Kiptronic, a dynamic ad insertion service provider for broadband-delivered video and audio has announced integrations with the two dominant ad management systems, DoubleClick's DART for Publisher and Microsoft's Atlas Ad Manager. This allows Kiptronic customers to traffic their ads from within these familiar ad management consoles beyond browser/PC-based environments.
Kiptronic plays an important role delivering ads against video that's increasingly consumed outside the browser/PC. These days video consumption is being fragmented to widgets, smartphones, downloaded apps like Adobe Media Player, gaming devices, Internet-connected TVs and more coming as the syndicated video economy gains steam.
While more viewership is obviously a plus for content providers, this new heterogeneity creates headaches for ad operations staff tasked with running the correct ads wherever the video is consumed. Kiptronic's secret sauce is inserting both in-browser and also in these disparate environments after recognizing their specific attributes. I'm only aware of one other company in this space, which is Volo Media, but as I understand it, they only insert in downloaded video.
Last week Bill Loewenthal, Kiptronic's President and CEO, and Jonathan Cobb, the company's founder and CTO briefed me on the new integrations as a follow up to a background call Bill and I had about a month ago. Kiptronic's customers are mainly premium content providers such as divisions of Fox, CBS, Time Warner and Sony BMG who place a high value on control and who have their own sales teams.
Kiptronic's key mantra has been enabling ad insertion to all these new environments without requiring any changes to customers' publishing processes. However, to date Kiptronic had required customers to use its proprietary management tool to insert their ads. For customers who use DART and Atlas, these new integrations now eliminate this step, likely boosting Kiptronic's appeal.
The whole concept of video consumption outside the PC/browser domain is a fascinating topic that content providers need to be mindful of. In the next couple of months Kiptronic is going to make data available showing the breakdown of all the places its ads are served. It's a pretty accurate data set given Kiptronic's role. Bill gave me a preview and it is definitely eye-opening. I'll be sharing the info as soon as it's available.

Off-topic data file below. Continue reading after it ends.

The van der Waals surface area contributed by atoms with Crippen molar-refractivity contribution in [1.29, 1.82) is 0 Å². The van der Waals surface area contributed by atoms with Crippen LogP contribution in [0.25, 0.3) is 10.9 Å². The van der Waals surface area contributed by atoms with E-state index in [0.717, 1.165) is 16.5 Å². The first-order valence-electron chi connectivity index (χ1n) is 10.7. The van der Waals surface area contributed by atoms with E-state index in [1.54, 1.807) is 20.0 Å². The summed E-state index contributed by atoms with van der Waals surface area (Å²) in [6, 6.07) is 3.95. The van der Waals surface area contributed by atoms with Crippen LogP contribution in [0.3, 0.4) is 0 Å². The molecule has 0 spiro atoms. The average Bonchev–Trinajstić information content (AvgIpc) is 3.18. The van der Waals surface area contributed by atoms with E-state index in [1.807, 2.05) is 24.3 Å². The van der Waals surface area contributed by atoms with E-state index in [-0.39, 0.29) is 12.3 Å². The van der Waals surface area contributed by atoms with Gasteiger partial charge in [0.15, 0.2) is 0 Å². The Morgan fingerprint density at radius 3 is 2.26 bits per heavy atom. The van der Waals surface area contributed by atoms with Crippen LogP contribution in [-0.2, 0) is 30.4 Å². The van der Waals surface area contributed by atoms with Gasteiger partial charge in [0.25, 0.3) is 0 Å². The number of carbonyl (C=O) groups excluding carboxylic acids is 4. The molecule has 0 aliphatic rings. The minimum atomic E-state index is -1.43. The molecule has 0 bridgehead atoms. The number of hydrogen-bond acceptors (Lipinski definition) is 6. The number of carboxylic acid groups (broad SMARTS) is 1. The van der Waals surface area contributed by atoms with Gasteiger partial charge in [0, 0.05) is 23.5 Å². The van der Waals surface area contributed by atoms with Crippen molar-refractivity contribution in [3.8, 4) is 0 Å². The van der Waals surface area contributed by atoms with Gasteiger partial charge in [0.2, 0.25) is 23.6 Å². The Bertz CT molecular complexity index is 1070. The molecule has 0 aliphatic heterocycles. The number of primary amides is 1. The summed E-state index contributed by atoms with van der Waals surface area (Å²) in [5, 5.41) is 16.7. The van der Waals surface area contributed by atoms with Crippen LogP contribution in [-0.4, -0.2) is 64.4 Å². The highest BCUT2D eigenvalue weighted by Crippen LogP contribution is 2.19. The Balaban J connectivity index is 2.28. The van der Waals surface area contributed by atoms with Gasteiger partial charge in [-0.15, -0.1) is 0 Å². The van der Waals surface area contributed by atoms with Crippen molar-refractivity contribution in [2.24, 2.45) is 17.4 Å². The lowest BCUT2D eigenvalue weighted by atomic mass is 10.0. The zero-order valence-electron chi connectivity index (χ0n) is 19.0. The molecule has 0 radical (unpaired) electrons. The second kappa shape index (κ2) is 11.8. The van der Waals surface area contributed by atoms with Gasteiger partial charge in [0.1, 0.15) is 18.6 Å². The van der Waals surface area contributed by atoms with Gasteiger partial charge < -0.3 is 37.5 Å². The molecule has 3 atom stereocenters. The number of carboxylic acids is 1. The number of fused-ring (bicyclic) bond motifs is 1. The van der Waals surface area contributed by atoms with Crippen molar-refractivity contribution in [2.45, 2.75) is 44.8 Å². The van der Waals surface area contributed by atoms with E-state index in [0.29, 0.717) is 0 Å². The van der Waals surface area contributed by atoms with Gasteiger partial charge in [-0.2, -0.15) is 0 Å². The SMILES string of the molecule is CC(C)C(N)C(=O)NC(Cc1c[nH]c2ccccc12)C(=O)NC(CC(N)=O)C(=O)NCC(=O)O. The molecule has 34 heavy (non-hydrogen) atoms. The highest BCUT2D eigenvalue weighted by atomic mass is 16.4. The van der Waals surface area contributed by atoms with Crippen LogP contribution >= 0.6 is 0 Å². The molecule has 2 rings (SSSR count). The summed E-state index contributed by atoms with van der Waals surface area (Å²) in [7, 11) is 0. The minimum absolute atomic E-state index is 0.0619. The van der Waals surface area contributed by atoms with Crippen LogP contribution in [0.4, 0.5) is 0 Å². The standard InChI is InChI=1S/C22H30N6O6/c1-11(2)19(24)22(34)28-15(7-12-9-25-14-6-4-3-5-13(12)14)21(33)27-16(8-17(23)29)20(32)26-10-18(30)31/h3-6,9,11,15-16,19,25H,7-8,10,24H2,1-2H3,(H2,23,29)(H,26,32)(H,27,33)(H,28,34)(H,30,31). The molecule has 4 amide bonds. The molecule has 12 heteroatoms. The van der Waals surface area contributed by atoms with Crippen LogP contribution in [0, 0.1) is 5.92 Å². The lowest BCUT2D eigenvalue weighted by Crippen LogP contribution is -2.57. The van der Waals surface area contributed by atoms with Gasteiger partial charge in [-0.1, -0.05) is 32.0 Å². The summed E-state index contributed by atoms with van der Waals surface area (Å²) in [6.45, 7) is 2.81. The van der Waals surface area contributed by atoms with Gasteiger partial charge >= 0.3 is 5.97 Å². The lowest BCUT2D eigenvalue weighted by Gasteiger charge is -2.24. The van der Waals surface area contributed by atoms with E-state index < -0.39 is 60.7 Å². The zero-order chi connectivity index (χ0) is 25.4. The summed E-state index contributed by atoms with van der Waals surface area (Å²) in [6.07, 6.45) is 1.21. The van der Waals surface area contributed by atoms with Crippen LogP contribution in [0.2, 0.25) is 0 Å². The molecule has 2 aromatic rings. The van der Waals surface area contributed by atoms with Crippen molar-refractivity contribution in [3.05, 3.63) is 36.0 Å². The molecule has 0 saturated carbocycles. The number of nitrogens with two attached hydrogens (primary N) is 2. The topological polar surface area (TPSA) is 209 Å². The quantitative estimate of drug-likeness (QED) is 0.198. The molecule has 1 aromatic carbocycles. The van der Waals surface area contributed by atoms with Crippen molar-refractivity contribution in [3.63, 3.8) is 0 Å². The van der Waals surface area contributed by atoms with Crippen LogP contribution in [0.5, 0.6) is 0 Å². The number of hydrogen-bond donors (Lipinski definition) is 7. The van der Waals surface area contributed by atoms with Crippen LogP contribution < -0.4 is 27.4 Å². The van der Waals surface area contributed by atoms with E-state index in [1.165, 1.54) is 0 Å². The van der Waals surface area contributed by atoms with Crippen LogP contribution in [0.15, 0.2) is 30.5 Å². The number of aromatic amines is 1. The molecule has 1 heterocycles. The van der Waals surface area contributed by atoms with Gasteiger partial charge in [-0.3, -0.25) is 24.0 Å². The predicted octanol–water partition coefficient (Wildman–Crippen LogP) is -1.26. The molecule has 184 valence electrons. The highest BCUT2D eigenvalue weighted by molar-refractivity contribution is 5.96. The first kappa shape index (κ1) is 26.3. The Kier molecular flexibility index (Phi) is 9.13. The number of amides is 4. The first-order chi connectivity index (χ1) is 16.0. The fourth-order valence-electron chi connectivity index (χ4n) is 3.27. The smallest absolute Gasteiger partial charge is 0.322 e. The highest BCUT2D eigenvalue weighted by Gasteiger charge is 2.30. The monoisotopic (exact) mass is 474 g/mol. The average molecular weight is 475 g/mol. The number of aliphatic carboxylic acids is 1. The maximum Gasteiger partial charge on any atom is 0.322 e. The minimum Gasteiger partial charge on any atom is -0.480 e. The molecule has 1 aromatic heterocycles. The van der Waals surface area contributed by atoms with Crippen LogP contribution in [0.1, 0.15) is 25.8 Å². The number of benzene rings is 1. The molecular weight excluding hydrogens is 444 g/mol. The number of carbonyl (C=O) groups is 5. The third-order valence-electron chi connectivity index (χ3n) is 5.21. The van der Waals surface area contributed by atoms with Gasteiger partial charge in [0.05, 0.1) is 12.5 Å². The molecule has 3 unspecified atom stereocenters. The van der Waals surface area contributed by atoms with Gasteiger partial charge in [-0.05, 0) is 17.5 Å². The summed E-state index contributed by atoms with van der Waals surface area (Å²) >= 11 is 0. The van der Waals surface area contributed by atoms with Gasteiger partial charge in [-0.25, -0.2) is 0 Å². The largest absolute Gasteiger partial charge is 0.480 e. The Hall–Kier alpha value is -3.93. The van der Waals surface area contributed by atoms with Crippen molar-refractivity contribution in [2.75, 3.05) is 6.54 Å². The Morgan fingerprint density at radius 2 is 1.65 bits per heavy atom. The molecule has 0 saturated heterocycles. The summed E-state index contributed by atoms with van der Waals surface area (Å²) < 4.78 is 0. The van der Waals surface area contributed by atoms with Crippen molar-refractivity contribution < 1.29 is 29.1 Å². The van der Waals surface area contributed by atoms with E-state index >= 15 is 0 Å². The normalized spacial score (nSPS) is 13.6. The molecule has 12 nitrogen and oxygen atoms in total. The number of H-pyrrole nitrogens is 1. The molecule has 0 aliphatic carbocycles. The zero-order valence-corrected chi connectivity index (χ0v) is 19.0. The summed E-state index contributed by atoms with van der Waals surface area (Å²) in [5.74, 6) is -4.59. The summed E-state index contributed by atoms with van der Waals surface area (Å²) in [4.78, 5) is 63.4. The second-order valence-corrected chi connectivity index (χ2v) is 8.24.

What do you think? Post a comment.
Maven Networks got a lot of ink today with 2 announcements, first the launch of a new broadband ad platform and the second, the launch of a new industry collaboration dubbed the "Internet TV Advertising Forum." These have been in the works for a while and Maven gave me a heads up on both over the summer.
The Ad Forum is noteworthy, as it appears to be a genuine "good guy" effort to move the whole industry forward in optimizing the ad model. Ten companies signed on for launch, including heavies like Scripps, Fox News, Oglivy, TV Guide, Microsoft, DoubleClick and 24/7.
I caught up by phone with Kristen Fergason, Maven's VP of Marketing to learn more. First, the Forum is completely open to everyone. Though initially underwritten by Maven, over time it will probably take on more of a "dues-paying" model. And to show that "open" really does mean open, I asked what happens if competitors like Brightcove for example, wanted in? Her reply: "we'd happily accept them".
The forum is mean to bring together agencies, content providers and vendors to build consensus about how to move past the market's current reliance on pre-rolls. Kristen said industry players have been "chomping at the bit" to get involved and Maven received 40 applications today alone. Importantly, the Forum is meant to augment IAB initiatives, not compete with them. The Forum will run focus groups and collect research based on ideas generated by Forum members to see what works and what doesn't. Results will be available to everyone.
Maven believes that a "rising tide lifts all ships", but because its ad platform is ready now, it will benefit disproportionately. That's where today's other announcement comes in. The demo I saw shows how new ad units (videos, overlays, banners, etc.) can be dynamically inserted, not just at the beginning of the video, but throughout. The result is that a lot of new inventory is available. The below graphic shows "cue points" for manual insertion, but an algorithm can also be used to insert based on what the system knows about things like clip length, average user session time, click-thru, etc. Note I didn't see this feature in action, so I can't say for sure how well it actually works.